KARL ZINSMEISTER: One of the members of the provisional government is a communist and there’s a real range of views there. And there’s other good news, too, Ben. I was quite struck, I must say, by the reaction of the Shiites to the killing of one of their major leaders in front of their holiest shrines in this horrible bombing of last month, about a hundred and fifty people died. You know that could have really been the spark to a conflagration, and they showed a very mature and very, kind of, reasoned response. They’re willing to let the gears of the investigation grind and not take an immediate, sort of, reprisal. So I actually think there’s more hope here than people might guess. You know, I think part of the problem is the portrayals. And the Shiia – let’s stick with the Shia for a second – I was quite struck when I came back from the desert, and I was in this combat environment, a lot of things to adjust to, but just days from when I came back the Shiite pilgrimage took place. Everyone will remember this the Najaf pilgrimage, a million Shiites. And all over the front pages of the papers and on the broadcast shows were these five or six fanatics at the front of the pilgrimage who had cut themselves with swords – remember this very bloody, dramatic imagery?


KARL ZINSMEISTER: And that was what was projected to the public as typical of Shiia opinion. In fact, the Shiia were, as you know, very estranged from Saddam and are more pro-American and more pro-democracy today than the rest of the population. So I think we got a very inverted view there that was based on this kind of bad news portrayal that you were talking about earlier.

BEN WATTENBERG: Ivo, you got a big problem with American policy. Why don’t you sketch it out for me?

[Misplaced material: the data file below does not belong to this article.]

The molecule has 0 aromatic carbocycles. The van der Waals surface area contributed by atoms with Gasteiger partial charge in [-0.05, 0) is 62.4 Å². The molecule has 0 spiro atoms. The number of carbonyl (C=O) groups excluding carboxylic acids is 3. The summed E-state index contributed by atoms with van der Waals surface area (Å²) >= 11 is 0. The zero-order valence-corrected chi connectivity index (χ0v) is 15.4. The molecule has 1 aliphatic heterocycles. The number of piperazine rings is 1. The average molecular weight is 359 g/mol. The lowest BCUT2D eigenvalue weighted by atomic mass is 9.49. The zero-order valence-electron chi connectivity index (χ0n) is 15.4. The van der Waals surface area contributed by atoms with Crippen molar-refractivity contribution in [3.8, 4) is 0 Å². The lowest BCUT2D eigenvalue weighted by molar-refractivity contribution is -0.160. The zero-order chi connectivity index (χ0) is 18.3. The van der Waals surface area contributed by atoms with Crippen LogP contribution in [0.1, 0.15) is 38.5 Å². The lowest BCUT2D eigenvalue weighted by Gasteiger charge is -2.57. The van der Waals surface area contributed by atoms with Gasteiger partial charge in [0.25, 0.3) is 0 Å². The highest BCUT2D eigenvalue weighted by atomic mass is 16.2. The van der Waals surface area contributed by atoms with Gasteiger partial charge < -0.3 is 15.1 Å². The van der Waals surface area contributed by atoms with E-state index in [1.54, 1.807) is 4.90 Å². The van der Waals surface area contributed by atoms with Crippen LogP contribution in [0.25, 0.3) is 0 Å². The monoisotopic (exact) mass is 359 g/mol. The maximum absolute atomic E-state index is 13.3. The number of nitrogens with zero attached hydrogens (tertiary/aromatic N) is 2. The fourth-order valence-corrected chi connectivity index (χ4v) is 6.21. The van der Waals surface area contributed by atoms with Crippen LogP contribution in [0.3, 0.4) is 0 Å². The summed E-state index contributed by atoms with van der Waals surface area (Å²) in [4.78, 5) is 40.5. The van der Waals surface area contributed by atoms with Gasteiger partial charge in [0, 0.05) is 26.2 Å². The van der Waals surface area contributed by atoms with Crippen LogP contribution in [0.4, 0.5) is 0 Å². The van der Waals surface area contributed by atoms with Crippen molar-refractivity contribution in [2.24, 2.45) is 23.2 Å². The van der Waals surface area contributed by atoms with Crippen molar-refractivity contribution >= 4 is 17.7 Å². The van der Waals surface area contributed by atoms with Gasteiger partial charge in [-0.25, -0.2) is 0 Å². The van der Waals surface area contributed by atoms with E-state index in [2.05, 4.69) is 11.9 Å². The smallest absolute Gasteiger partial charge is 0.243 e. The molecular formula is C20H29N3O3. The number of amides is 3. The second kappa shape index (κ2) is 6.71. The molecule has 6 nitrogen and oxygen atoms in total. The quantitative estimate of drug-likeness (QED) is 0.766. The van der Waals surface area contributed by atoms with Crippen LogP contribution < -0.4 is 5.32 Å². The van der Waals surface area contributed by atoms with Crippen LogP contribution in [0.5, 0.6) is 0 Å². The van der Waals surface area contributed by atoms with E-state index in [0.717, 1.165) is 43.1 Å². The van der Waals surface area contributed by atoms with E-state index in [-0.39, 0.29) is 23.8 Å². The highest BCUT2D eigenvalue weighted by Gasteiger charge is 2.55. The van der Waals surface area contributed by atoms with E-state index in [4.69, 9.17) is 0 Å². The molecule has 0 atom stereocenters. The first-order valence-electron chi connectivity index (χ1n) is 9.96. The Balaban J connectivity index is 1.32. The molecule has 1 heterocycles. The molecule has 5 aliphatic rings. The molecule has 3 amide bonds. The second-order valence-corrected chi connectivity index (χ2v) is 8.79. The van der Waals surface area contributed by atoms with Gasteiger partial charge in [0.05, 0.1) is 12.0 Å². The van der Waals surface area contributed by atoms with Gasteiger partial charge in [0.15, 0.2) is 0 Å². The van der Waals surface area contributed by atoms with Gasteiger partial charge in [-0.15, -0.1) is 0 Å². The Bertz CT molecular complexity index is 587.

IVO DAALDER: I have two fundamental problems. One we already started to talk about. There’s a growing sense inside Iraq of a resentment towards the occupation, and as long as we are controlling everything inside Baghdad, the future of the government, the security situation, there will continue to be a growing sense that the Iraqi population will turn against us. And that and the possibility – not there yet, but the possibility--of opposition, popular opposition, to the occupation turning into a military uprising exists. We need to head it off as soon as we can.

BEN WATTENBERG: Military operation by Iraqis against Americans.

IVO DAALDER: Increasingly that there more and more Iraqis will become part of what we are seeing in this day-to-day ambushing, insurgency. There won’t be – this is not going to be a conventional war, there isn’t that capability. But if the popular support for what is happening...

BEN WATTENBERG: And the direction being that America under such circumstances would, as we used to say in Vietnam, that we’d have to leave with our tail between our legs, or we’d be a pitiful helpless giant and all that kind of stuff...

IVO DAALDER: Not necessarily. I mean I don’t think we will necessarily, but our forces are not structured, they’re not trained to deal with this kind of environment. One of the problems we’re seeing is that more Iraqis are being killed, in part because we are trying to defend ourselves, rightly so as we should.

BEN WATTENBERG: Aren’t we training Iraqi MPs and stuff like that?

IVO DAALDER: Yeah, we’re training them and slowly but surely we will get more and more of them. But we don’t have enough. We need many, many more as soon we can. We need a great – we have four big security problems. We have a bunch of terrorists and a bunch of 'dead-enders' as Don Rumsfeld calls them – the old regime – that are trying to kill as many Americans as they can. Only we can really pursue those with the intelligence that local Iraqis are providing. We need to guard the borders in order to make sure that the jihadists that are streaming or trying to stream into Iraq can’t get in. We have infrastructure that is unprotected, that is being bombed or sabotaged for copper out of electrical wire and most importantly we need to provide security for the average Iraq so he can go to work, he doesn’t have to worry about his daughter being kidnapped or whatever. That is a major problem that we haven’t taken care of yet and we need help in order to do that. To have more Americans - which is one possibility, do it – would only perpetuate the cycle...